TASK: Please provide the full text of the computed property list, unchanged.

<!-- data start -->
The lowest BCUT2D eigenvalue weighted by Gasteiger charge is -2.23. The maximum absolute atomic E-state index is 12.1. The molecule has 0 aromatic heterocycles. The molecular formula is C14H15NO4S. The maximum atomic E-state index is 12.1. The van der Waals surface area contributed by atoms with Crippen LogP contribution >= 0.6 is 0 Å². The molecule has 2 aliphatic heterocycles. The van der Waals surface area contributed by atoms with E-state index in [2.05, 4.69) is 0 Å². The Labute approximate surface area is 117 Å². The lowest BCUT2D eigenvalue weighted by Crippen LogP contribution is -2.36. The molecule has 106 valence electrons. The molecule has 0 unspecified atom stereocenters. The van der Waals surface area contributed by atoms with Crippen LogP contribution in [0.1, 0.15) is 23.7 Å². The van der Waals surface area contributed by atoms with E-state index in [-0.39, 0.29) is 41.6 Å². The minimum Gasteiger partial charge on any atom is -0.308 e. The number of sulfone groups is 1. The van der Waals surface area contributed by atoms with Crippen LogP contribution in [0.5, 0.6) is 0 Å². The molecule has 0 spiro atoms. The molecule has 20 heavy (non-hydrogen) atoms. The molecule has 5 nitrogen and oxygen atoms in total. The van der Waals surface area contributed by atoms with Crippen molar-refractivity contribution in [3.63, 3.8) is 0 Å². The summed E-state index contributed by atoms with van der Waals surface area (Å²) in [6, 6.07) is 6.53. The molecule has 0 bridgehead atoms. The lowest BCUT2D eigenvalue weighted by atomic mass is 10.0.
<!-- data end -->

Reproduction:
The lowest BCUT2D eigenvalue weighted by Gasteiger charge is -2.23. The maximum absolute atomic E-state index is 12.1. The molecule has 0 aromatic heterocycles. The molecular formula is C14H15NO4S. The maximum atomic E-state index is 12.1. The van der Waals surface area contributed by atoms with Crippen LogP contribution >= 0.6 is 0 Å². The molecule has 2 aliphatic heterocycles. The van der Waals surface area contributed by atoms with E-state index in [2.05, 4.69) is 0 Å². The Labute approximate surface area is 117 Å². The lowest BCUT2D eigenvalue weighted by Crippen LogP contribution is -2.36. The molecule has 106 valence electrons. The molecule has 0 unspecified atom stereocenters. The van der Waals surface area contributed by atoms with Crippen LogP contribution in [0.1, 0.15) is 23.7 Å². The van der Waals surface area contributed by atoms with E-state index in [-0.39, 0.29) is 41.6 Å². The minimum Gasteiger partial charge on any atom is -0.308 e. The number of sulfone groups is 1. The van der Waals surface area contributed by atoms with Crippen LogP contribution in [0.5, 0.6) is 0 Å². The molecule has 0 spiro atoms. The molecule has 20 heavy (non-hydrogen) atoms. The molecule has 5 nitrogen and oxygen atoms in total. The van der Waals surface area contributed by atoms with Crippen molar-refractivity contribution in [3.63, 3.8) is 0 Å². The summed E-state index contributed by atoms with van der Waals surface area (Å²) in [6, 6.07) is 6.53. The molecule has 0 bridgehead atoms. The lowest BCUT2D eigenvalue weighted by atomic mass is 10.0.